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The Case of the Missing Fuses

The Case of the Missing Fuses

Neglecting to include fuses in an electrical design can have a disastrous consequences.

An arc that occurred while a worker adjusted the set points on a recently installed over and under-current relay caused a fire that burned down part of a line-up of single-pole DC circuit breakers and most of the control-circuit wiring in a 1,500VDC electrified railroad catenary tie-breaker substation. Photo 1 above shows the breaker line-up in the substation control room. The relay was triggered from a current-sensing shunt located in the feeder between the feeder circuit breaker and the corresponding section of overhead conductor (Photo 2). A critical high-voltage fuse was omitted in the design of the protection system between the current sensing shunt and the current relay at the location. As a result, the circuit-breaker cubicles were damaged by arcing (Photo 3).

Understanding the overall design of the railroad power system is helpful in determining what went wrong. Power in this particular substation was supplied to each of the four tracks via 1,500VDC overhead conductors. The system used rectifier substations and tie-breaker substations. Each section of the catenary was fed at its center from a 1,500VDC rectifier substation. The ends of the four catenaries were electrically connected to each other by means of eight feeder circuit breakers located in the substation. A fault in a catenary section should cause the normally closed feeder circuit breaker to open and the normally open bus tie breaker to trip, thus isolating the fault. At the time of the accident, the railroad was in the midst of completing the installation of a transfer trip system that would ensure that the breakers tripped to isolate the faulted section.

The single-pole DC circuit breakers were designed to be tripped by an electrically actuated solenoid, which released a mechanical latch. The circuit breaker would open by the force of a pre-set spring. The relay served to confirm that its breaker tripped in response to a control command. If the relay sensed that the feeder and the breaker were still carrying current after the breaker should have tripped, the control system would trip all of the breakers to ensure that no current could be carried into the substation from the adjacent substations via the catenaries. Since the shunt was located in the 1,500V feeder circuit, the interior of the relay — namely the springs and the armature — was at a 1,500VDC potential, too.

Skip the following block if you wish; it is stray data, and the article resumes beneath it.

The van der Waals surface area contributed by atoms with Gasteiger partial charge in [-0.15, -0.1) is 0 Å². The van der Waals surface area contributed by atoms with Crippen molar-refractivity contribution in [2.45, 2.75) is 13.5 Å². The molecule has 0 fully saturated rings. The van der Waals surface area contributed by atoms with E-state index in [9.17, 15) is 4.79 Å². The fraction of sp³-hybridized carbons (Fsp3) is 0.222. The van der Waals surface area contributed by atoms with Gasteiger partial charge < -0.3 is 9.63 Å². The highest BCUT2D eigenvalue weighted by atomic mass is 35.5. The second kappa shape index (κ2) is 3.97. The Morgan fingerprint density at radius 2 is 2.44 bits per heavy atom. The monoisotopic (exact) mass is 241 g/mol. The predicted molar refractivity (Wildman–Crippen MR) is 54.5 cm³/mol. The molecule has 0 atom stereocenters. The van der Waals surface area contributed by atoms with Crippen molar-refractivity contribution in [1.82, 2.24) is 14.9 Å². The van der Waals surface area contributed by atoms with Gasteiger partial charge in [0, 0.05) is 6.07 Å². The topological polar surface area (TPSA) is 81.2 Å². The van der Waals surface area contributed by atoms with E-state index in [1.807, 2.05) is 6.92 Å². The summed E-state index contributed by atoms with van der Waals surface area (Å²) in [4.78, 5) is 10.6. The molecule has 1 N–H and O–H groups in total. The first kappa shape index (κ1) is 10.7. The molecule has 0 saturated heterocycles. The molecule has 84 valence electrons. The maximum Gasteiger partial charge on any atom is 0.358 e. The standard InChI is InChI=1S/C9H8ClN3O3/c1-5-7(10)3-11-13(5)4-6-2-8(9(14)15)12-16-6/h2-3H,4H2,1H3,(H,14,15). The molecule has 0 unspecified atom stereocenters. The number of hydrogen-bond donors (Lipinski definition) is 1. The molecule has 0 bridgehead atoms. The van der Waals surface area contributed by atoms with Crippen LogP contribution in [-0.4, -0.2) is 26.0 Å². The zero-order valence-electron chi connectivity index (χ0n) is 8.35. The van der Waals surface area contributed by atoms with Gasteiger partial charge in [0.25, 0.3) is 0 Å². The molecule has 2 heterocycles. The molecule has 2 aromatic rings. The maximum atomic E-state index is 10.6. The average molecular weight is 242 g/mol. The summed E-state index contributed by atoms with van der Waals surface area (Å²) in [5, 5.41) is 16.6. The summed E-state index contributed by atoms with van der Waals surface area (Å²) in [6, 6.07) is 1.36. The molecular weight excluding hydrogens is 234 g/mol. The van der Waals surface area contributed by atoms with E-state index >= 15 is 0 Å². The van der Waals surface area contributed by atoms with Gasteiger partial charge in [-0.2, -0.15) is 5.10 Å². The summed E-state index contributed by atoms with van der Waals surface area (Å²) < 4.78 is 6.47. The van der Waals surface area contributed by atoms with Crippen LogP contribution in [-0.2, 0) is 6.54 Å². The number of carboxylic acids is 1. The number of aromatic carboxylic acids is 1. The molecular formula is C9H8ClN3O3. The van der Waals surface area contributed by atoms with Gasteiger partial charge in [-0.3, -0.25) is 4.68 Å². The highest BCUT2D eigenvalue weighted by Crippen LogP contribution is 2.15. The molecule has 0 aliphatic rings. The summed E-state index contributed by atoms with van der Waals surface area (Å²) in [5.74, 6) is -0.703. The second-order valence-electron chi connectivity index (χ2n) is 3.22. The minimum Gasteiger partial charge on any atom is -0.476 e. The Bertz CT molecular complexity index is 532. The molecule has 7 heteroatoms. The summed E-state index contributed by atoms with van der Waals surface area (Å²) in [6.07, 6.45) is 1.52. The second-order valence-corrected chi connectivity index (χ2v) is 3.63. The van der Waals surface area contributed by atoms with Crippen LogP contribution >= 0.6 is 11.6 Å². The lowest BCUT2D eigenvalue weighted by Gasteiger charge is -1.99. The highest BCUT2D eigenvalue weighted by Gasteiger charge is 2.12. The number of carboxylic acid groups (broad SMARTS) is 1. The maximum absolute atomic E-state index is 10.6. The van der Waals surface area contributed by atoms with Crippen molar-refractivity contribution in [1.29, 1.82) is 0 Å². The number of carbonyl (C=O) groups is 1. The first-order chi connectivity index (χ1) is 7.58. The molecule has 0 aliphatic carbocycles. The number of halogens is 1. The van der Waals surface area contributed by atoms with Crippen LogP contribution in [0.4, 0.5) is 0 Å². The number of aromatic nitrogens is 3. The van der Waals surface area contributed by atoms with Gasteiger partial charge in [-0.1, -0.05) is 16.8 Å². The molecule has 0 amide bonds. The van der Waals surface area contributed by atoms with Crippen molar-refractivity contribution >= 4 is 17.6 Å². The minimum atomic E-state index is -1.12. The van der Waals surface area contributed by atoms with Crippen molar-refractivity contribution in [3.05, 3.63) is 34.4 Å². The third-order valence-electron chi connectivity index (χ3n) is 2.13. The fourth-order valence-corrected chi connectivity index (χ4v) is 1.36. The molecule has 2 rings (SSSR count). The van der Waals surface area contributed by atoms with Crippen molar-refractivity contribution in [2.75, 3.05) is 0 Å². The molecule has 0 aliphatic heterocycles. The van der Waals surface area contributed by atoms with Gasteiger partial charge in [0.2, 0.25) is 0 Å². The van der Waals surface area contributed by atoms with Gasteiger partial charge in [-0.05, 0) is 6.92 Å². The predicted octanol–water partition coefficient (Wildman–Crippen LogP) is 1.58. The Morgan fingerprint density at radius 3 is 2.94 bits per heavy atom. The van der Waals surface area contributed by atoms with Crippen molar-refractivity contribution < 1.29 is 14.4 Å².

The fault, which occurred while the worker was adjusting the relay and caused an arc to ground that engulfed the tie-station control-wiring system and the circuit breaker cubicles, wouldn't have been possible had the transfer trip been operating — it had been installed, but it wasn't placed in service. The arcing was interrupted when the circuit breakers and the tie-breakers in adjacent substations were manually tripped from a central control facility. The damage to the circuit breakers in the tie-breaker station indicated that the arcing persisted for several minutes. If the fuses were located in the leads from the shunt to the relay, they would have limited the arc and fault current, and the damages would have been confined to the relay and its wiring.

In the arbitration that followed between the railroad and the consulting engineering firm that designed the modifications for the transfer tripping and other features, the question arose whether the fuses were omitted intentionally in the design because the relay was operating in a backup function. The question of the fuses was that they would not have been in an operating circuit. They were located in the back-up circuits to check on the circuit breakers. It would have only been possible to know if the fuses had blown at some time by routine checking or by failing to back up the circuit breaker.

Although no personnel were injured in the accident, including the worker conducting the adjustments, the interior of the tie-breaker substation had to be completely rebuilt. The arbitrator ruled for the railroad that the fuses should have been included in the design. In keeping with that ruling, high-voltage fuses were placed in the circuit between the shunt and the relay when the substation was rebuilt. In addition, a warning was placed on each relay that instructed workers to not change the relay settings when they were energized — in this case, when the shunt was carrying current.